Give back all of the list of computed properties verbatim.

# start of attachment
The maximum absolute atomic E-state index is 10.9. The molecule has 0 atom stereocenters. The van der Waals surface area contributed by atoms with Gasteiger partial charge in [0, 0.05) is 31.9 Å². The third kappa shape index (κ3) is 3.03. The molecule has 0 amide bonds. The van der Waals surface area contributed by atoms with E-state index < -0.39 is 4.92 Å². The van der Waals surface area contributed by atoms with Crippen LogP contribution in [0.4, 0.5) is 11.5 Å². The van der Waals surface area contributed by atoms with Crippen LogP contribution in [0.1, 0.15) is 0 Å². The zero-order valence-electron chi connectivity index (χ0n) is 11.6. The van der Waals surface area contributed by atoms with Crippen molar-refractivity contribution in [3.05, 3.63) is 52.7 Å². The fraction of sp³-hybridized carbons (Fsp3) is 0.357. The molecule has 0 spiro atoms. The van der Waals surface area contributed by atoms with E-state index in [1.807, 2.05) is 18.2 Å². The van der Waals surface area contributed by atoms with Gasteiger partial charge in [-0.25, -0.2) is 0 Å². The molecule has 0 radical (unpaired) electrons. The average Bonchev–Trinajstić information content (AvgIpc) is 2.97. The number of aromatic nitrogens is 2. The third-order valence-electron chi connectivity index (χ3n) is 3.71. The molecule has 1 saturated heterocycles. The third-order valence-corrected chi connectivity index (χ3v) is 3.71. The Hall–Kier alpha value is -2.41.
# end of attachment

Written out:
The maximum absolute atomic E-state index is 10.9. The molecule has 0 atom stereocenters. The van der Waals surface area contributed by atoms with Gasteiger partial charge in [0, 0.05) is 31.9 Å². The third kappa shape index (κ3) is 3.03. The molecule has 0 amide bonds. The van der Waals surface area contributed by atoms with E-state index < -0.39 is 4.92 Å². The van der Waals surface area contributed by atoms with Crippen LogP contribution in [0.4, 0.5) is 11.5 Å². The van der Waals surface area contributed by atoms with Crippen LogP contribution in [0.1, 0.15) is 0 Å². The zero-order valence-electron chi connectivity index (χ0n) is 11.6. The van der Waals surface area contributed by atoms with Crippen molar-refractivity contribution in [3.05, 3.63) is 52.7 Å². The fraction of sp³-hybridized carbons (Fsp3) is 0.357. The molecule has 0 spiro atoms. The van der Waals surface area contributed by atoms with E-state index in [1.807, 2.05) is 18.2 Å². The van der Waals surface area contributed by atoms with Gasteiger partial charge in [-0.25, -0.2) is 0 Å². The molecule has 0 radical (unpaired) electrons. The average Bonchev–Trinajstić information content (AvgIpc) is 2.97. The number of aromatic nitrogens is 2. The third-order valence-electron chi connectivity index (χ3n) is 3.71. The molecule has 1 saturated heterocycles. The third-order valence-corrected chi connectivity index (χ3v) is 3.71. The Hall–Kier alpha value is -2.41.